Gauging Future of Solar Fuels

Tuesday, January 27, 2015 @ 05:01 PM gHale


A new tool could help plot the future of solar fuels.

This tool could help engineers better gauge the overall yield, efficiency and costs associated with scaling solar-fuel production processes up into large-scale refineries, said University of Wisconsin-Madison chemical and biological engineering Professors Christos Maravelias and George Huber.

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The process of converting the sun’s energy into liquid fuels requires a sophisticated, interrelated series of choices. But a solar refinery is especially tricky to map out because the designs involve newly developed or experimental technologies. This makes it difficult to develop realistic plans that are economically viable and energy efficient.

That’s where the new UW-Madison tool comes in.

The tool is a framework that focuses on accounting for general variables and big-picture milestones associated with scaling up energy technologies to the refinery level. This means it should remain relevant even as solar-fuel producers and researchers experiment with new technologies and ideas for technologies that don’t yet exist.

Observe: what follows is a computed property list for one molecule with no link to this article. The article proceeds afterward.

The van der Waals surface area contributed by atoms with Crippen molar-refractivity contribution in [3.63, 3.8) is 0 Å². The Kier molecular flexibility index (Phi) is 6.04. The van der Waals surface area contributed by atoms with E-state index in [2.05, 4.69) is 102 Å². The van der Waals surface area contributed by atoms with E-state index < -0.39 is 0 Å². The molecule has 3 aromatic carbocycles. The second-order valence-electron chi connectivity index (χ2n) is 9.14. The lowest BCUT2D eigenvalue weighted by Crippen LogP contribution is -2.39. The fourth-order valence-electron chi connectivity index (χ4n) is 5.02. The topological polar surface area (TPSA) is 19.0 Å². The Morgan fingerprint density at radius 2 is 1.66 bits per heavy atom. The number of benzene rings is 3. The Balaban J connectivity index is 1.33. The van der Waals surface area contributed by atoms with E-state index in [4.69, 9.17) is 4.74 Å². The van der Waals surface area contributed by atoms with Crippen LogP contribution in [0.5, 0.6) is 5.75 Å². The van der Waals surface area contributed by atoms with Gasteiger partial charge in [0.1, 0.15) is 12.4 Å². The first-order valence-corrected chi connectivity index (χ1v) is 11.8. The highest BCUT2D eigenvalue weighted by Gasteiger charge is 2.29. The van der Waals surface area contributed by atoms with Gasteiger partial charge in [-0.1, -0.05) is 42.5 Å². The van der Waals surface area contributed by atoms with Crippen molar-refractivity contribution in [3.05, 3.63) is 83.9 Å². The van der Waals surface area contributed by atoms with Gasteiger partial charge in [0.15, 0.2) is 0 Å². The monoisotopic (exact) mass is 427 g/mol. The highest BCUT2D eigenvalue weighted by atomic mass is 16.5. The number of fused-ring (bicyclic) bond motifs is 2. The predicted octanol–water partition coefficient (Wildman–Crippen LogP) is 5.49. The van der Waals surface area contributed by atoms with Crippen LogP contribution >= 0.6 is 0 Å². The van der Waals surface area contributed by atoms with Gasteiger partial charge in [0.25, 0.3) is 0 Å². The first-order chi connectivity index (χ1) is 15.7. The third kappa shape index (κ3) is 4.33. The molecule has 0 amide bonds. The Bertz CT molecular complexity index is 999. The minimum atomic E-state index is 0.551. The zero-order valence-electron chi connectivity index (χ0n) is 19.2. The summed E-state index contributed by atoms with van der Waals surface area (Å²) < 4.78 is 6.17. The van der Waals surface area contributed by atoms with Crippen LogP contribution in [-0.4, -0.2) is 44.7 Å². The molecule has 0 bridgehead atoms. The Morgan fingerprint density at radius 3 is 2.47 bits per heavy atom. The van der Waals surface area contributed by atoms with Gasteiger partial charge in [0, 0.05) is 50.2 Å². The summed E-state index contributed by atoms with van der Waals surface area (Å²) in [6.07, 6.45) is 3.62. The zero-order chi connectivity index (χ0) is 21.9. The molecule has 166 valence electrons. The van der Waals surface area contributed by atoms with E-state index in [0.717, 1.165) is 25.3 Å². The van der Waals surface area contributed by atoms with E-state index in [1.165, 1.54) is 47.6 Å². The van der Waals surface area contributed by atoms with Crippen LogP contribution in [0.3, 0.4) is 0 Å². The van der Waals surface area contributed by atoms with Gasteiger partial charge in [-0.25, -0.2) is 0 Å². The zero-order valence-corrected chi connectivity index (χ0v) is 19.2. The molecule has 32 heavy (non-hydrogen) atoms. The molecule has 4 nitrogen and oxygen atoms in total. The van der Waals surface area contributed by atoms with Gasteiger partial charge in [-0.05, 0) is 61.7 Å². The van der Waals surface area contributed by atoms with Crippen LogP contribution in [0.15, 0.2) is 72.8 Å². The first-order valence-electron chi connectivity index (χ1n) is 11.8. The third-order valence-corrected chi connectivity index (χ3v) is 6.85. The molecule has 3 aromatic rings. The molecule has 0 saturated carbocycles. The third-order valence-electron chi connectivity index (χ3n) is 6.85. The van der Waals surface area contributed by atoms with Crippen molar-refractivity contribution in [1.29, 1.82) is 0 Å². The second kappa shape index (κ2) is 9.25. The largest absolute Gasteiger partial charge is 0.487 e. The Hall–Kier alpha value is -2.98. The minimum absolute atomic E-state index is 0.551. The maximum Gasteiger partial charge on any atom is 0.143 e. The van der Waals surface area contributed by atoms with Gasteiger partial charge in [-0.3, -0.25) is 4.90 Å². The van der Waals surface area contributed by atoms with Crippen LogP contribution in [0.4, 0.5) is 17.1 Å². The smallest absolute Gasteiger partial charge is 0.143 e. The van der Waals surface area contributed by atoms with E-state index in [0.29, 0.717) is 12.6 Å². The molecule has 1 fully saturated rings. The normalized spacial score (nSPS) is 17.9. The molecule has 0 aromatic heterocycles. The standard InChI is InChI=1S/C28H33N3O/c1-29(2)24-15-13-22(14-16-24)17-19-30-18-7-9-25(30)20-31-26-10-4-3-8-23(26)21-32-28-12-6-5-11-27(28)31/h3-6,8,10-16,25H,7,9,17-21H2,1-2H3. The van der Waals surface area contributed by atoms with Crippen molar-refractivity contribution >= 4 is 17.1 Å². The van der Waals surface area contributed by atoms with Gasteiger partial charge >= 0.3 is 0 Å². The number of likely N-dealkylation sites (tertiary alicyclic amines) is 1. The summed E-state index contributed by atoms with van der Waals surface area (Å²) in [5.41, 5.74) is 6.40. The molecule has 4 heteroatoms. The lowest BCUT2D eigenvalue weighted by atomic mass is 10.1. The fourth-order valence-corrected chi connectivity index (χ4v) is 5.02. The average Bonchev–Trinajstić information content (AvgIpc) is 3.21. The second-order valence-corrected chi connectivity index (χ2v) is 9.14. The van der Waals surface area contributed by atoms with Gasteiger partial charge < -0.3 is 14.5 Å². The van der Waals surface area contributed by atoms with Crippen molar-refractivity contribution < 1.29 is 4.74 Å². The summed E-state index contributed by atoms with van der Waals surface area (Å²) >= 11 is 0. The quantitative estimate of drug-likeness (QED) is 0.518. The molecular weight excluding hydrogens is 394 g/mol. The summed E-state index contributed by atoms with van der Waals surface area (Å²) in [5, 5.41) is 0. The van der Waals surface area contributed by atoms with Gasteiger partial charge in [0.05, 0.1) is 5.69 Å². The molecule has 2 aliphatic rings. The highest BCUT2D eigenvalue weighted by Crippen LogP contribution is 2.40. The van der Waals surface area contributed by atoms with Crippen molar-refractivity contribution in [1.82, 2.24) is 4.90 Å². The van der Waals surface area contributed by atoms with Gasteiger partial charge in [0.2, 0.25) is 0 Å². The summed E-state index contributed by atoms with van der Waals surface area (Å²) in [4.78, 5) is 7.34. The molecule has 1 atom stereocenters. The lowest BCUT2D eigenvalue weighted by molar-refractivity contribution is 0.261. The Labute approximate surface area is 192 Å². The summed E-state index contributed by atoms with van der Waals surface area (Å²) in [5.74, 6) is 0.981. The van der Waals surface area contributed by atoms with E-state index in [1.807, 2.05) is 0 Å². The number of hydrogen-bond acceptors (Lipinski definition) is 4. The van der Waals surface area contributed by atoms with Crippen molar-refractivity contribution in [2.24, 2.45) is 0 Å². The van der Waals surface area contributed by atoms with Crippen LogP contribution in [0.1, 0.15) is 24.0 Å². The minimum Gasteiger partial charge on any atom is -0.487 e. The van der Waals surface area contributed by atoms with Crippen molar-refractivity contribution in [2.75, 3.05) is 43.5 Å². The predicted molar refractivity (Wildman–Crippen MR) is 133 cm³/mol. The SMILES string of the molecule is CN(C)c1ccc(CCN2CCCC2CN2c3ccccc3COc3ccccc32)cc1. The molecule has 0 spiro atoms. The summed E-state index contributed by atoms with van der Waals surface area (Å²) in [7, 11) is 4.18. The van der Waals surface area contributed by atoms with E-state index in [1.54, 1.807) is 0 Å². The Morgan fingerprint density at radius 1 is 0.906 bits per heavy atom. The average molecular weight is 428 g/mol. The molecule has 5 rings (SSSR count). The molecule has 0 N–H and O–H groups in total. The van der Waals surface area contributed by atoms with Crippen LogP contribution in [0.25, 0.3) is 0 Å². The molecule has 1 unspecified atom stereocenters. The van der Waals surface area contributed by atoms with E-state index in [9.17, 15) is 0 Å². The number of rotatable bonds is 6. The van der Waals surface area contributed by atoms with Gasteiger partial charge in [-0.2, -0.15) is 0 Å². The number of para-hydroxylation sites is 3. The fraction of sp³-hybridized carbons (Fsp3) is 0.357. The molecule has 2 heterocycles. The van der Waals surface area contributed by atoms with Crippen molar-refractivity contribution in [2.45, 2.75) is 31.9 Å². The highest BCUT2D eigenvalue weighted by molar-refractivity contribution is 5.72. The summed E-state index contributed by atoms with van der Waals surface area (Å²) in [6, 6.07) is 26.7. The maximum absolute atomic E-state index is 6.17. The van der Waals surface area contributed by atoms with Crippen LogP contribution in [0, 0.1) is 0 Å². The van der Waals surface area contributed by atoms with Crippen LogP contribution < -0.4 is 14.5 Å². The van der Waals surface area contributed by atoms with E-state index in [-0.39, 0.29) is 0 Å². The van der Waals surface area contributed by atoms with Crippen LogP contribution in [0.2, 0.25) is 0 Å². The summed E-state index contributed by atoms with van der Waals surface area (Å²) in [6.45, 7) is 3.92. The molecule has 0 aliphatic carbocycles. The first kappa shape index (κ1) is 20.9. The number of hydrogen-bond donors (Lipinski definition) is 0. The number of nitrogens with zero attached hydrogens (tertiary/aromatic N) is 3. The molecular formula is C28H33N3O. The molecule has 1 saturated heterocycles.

Renewable-energy researchers at UW-Madison emphasized the importance of considering energy production as a holistic process, and Maravelias said the new framework could end up used by a wide range of solar energy stakeholders, from basic science researchers to business decision-makers. The tool could also play a role in wider debates about which renewable-energy technologies are most appropriate for society to pursue on a large scale.

“The nice thing about it being general is that if a researcher develops a different technology — and there are many different ways to generate solar fuels — our framework would still be applicable, and if someone wants a little more detail, our framework can be adjusted accordingly,” Maravelias said.

In addition to bringing clarity to the solar refinery conversation, the framework could also be adapted to help analyze and plan other energy-related processes, said Jeff Herron, a postdoc in Maravelias’ group and the lead author of a paper on the subject.

“People tend to be narrowly focused on their particular role within a bigger picture,” Herron said. “I think bringing all that together is unique to our work, and I think that’s going to be one of the biggest impacts.”



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